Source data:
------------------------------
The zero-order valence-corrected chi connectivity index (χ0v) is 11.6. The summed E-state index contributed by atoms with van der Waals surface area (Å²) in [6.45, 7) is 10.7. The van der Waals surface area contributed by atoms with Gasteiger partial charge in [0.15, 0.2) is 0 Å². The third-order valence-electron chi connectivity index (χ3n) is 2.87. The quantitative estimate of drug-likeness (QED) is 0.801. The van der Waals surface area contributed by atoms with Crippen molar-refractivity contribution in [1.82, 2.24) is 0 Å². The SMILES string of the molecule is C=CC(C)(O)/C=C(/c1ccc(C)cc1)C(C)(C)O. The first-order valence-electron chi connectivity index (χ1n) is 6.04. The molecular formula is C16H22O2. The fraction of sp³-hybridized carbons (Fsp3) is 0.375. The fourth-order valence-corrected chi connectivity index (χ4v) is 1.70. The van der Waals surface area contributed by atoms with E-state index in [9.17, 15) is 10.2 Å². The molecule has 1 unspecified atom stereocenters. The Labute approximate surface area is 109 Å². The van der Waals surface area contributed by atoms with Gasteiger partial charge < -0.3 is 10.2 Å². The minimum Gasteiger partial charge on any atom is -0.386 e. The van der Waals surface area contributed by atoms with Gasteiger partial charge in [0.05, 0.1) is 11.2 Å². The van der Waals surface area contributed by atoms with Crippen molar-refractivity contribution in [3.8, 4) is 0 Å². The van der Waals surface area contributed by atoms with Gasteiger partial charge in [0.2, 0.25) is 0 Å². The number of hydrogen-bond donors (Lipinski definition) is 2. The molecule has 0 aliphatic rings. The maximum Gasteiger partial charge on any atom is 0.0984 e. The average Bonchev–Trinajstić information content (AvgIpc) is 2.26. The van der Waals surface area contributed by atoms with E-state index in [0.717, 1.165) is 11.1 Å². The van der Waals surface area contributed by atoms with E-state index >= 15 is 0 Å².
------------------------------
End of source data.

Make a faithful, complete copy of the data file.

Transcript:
The zero-order valence-corrected chi connectivity index (χ0v) is 11.6. The summed E-state index contributed by atoms with van der Waals surface area (Å²) in [6.45, 7) is 10.7. The van der Waals surface area contributed by atoms with Gasteiger partial charge in [0.15, 0.2) is 0 Å². The third-order valence-electron chi connectivity index (χ3n) is 2.87. The quantitative estimate of drug-likeness (QED) is 0.801. The van der Waals surface area contributed by atoms with Crippen molar-refractivity contribution in [1.82, 2.24) is 0 Å². The SMILES string of the molecule is C=CC(C)(O)/C=C(/c1ccc(C)cc1)C(C)(C)O. The first-order valence-electron chi connectivity index (χ1n) is 6.04. The molecular formula is C16H22O2. The fraction of sp³-hybridized carbons (Fsp3) is 0.375. The fourth-order valence-corrected chi connectivity index (χ4v) is 1.70. The van der Waals surface area contributed by atoms with E-state index in [9.17, 15) is 10.2 Å². The molecule has 1 unspecified atom stereocenters. The Labute approximate surface area is 109 Å². The van der Waals surface area contributed by atoms with Gasteiger partial charge < -0.3 is 10.2 Å². The minimum Gasteiger partial charge on any atom is -0.386 e. The van der Waals surface area contributed by atoms with Gasteiger partial charge in [0.05, 0.1) is 11.2 Å². The van der Waals surface area contributed by atoms with Crippen molar-refractivity contribution in [3.8, 4) is 0 Å². The van der Waals surface area contributed by atoms with Gasteiger partial charge in [0.2, 0.25) is 0 Å². The number of hydrogen-bond donors (Lipinski definition) is 2. The molecule has 0 aliphatic rings. The maximum Gasteiger partial charge on any atom is 0.0984 e. The average Bonchev–Trinajstić information content (AvgIpc) is 2.26. The van der Waals surface area contributed by atoms with E-state index in [0.717, 1.165) is 11.1 Å². The van der Waals surface area contributed by atoms with E-state index >= 15 is 0 Å².